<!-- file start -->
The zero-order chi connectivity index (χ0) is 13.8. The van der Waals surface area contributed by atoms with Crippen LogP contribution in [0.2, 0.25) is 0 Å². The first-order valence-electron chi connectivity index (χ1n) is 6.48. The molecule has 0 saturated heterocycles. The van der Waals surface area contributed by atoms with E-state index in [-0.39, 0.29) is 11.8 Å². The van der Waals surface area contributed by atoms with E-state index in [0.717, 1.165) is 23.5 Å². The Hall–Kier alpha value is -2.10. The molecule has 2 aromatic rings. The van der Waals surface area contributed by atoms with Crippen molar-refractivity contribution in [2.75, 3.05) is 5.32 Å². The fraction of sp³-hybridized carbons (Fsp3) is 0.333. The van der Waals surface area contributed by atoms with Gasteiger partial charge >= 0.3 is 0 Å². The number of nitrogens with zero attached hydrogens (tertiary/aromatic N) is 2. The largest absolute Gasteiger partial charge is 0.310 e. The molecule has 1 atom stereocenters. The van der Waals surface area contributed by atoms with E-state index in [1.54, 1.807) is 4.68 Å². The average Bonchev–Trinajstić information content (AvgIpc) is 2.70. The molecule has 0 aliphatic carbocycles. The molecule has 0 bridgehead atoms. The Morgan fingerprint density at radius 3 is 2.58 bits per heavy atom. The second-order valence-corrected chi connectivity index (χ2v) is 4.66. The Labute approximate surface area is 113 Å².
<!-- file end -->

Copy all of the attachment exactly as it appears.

The zero-order chi connectivity index (χ0) is 13.8. The van der Waals surface area contributed by atoms with Crippen LogP contribution in [0.2, 0.25) is 0 Å². The first-order valence-electron chi connectivity index (χ1n) is 6.48. The molecule has 0 saturated heterocycles. The van der Waals surface area contributed by atoms with E-state index in [-0.39, 0.29) is 11.8 Å². The van der Waals surface area contributed by atoms with E-state index in [0.717, 1.165) is 23.5 Å². The Hall–Kier alpha value is -2.10. The molecule has 2 aromatic rings. The van der Waals surface area contributed by atoms with Crippen molar-refractivity contribution in [2.75, 3.05) is 5.32 Å². The fraction of sp³-hybridized carbons (Fsp3) is 0.333. The van der Waals surface area contributed by atoms with Gasteiger partial charge >= 0.3 is 0 Å². The number of nitrogens with zero attached hydrogens (tertiary/aromatic N) is 2. The largest absolute Gasteiger partial charge is 0.310 e. The molecule has 1 atom stereocenters. The van der Waals surface area contributed by atoms with E-state index in [1.54, 1.807) is 4.68 Å². The average Bonchev–Trinajstić information content (AvgIpc) is 2.70. The molecule has 0 aliphatic carbocycles. The molecule has 0 bridgehead atoms. The Morgan fingerprint density at radius 3 is 2.58 bits per heavy atom. The second-order valence-corrected chi connectivity index (χ2v) is 4.66. The Labute approximate surface area is 113 Å².